Venice has quite a lot of good shopping options, and the streets around St. Mark's are filled with shops with rather nice things. The main shopping district is the famous Rialto, but those shops are mostly filled with tacky things, as well as being so jammed packed with tourists that navigating the streets was somewhat slow and laborious. On my first night's perambulations, I came across a glove store that had what I can only describe as highly overpriced bicycle gloves; when else does one wear crochet-back gloves? I tried to find the shop again during daylight hours to try them on, but our paths never crossed again. They would have looked right smart with that pennyfarthing from Florence.

Since I'm traveling light out of a rucksack, I'm not really in the market for anything, but I can't help but stop to admire well-tailored shirts. Like casting a glamour, a fitted white shirt can make almost anyone look presentable. Unfortunately, they are also one of the most impractical items of clothing anyone can wear, unless you're on a strict milk or coconut snowball diet. I did come across a superb pair of shoes and had the shop been open, would have freely parted with piles of cash for a custom pair. Sadly, the shopkeep was on holiday until September. I may need to go back to Venice. I'm writing this several days later, I'm still thinking about them.

I also found this cool bookshop with a gondola inside, and a back door that opened up right into a canal. I only browsed the shelves (and gondola) the first time I visited, but when I went back the next day to get a postcard, the proprietor made a point of telling me to go see the back door.

The soundtrack of my youth was Gilbert and Sullivan, so at some point in my childhood I probably wanted to be a gondolier; likely after I wanted to be a long-haul trucker. I do like stripey shirts, and not enough people these days wear hats. Of course, I wasn't going to fork out for a gondola ride, although I would have paid good money to steer one down the Grand Canal. Obviously none of the gondoliers were going to let me do this, so I instead just spend some time studying them, since they have a number of intriguing details. They are build asymmetrically, presumably to allow them to cut a straight line while being oared only on one side. You won't notice this until you see them from above, which you can easily do by standing on any bridge close to the center of town.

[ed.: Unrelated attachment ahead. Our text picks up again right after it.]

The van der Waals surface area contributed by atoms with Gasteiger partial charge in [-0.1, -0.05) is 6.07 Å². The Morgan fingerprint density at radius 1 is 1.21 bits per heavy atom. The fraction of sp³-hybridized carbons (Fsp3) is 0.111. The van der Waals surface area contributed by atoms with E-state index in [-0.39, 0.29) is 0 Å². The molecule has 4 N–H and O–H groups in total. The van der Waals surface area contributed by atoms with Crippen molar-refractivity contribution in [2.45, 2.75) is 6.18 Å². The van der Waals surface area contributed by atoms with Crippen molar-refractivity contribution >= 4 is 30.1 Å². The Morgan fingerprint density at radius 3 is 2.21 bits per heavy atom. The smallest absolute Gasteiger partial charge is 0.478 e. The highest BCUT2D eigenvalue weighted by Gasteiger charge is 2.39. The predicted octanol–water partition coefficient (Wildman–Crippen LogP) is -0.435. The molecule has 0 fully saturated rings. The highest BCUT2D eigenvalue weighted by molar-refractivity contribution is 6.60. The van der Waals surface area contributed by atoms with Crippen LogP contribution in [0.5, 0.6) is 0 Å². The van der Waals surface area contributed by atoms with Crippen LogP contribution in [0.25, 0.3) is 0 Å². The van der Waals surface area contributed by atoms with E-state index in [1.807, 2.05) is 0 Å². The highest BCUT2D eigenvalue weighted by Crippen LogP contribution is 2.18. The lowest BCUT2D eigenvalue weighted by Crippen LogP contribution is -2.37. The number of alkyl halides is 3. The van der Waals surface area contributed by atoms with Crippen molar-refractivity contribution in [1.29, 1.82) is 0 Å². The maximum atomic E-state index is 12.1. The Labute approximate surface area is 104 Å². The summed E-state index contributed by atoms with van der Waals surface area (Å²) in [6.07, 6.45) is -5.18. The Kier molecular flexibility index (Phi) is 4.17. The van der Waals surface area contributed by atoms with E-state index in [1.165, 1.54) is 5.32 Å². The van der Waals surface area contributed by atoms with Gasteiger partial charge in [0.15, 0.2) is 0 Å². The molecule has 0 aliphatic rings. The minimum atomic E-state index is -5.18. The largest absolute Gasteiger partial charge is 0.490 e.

All are black, but can have spruced up interiors. I also like the oarlocks; I think they have another official name, but I'm not sure what it is. Many are plain, but lots have carvings, and I found one that had the initials of its maker on it. I came across a shop that made them, and had a big block of wood with the pattern marked out in pencil, but no one was around to pepper with questions. Or else they were all in the back working. It's kind of remarkable what kind of handling the gondolas have. Many of the canals are quite narrow, with boat traffic in both directions, yet the gondoliers could angle their boats out of the way with just a few subtle oar movements. I'm not sure exactly how long a gondola is, but it's got to be close to, if not over, 30 feet.

I liked taking breaks in squares next to canals that were heavily trafficked by gondolas, since a gondola carrying an accordionist and singer would occasionally slide by, offering a few moments of free entertainment. Or, expensive entertainment that someone else was paying for. However, not wanting to miss out on experiencing the Grand Canal almost at water level, I took a couple of rides on the traghetti, which are gondola taxis that ferry people from one side of the canal to the other. It takes at the most about two minutes to cross, and costs .50 cents. Cheaper thrills are rarely found. And since I'm such a landlubber in real life, I got a few extra thrills, since even a ride that short gave me a minor case of sea legs on the opposite shore.

Venice at first pushed my navigational skills, and on my first night there I lost my bearings within a very small patch of ground, finding one restaurant twice without intending to, and walking across the same bridges multiple times. The next day I wised up, and remembering what Ling told me, started paying attention to the directional signs to the major business centers.

Knowing what to look for, getting lost in the city is actually fairly difficult, since it's too small to get very far off track. Sooner or later you'll just stumble across something familiar, and be back in familiar territory. On my second evening I took a water bus to the burb of St. Elena, and had dinner at a restaurant there because I thought I was way out of the city center. As soon as I started walking back, I realized I had come quite close the previous evening, walking down along the lagoon from St. Mark's. I had turned back because I couldn't tell if it was going to start raining harder than it had been.

The conductors on the water buses are fun to watch. At each stop, they need to moor the boat to the dock, and wear heavy gloves to handle the ropes. It happens so fast you almost don't see it.

To really get a feel for Venice, and not just see it, one would really need to spend some weeks there. I'd love to go back, and should I get the opportunity, would try to get my hands on a little rowboat to explore the canals; seemed kind of a shame to see the city with streets of water on foot. I also have a feeling that lot of the best bits and secret charm can be seen only at canal level, and in places where you can't walk without getting all wet. What I would give to have been here a few centuries ago. That would have been a truly grand time.

Today is September 11th, and I've been on the move for one month now. Happy birthday, Dad. I'm posting this from Rhodes, Greece.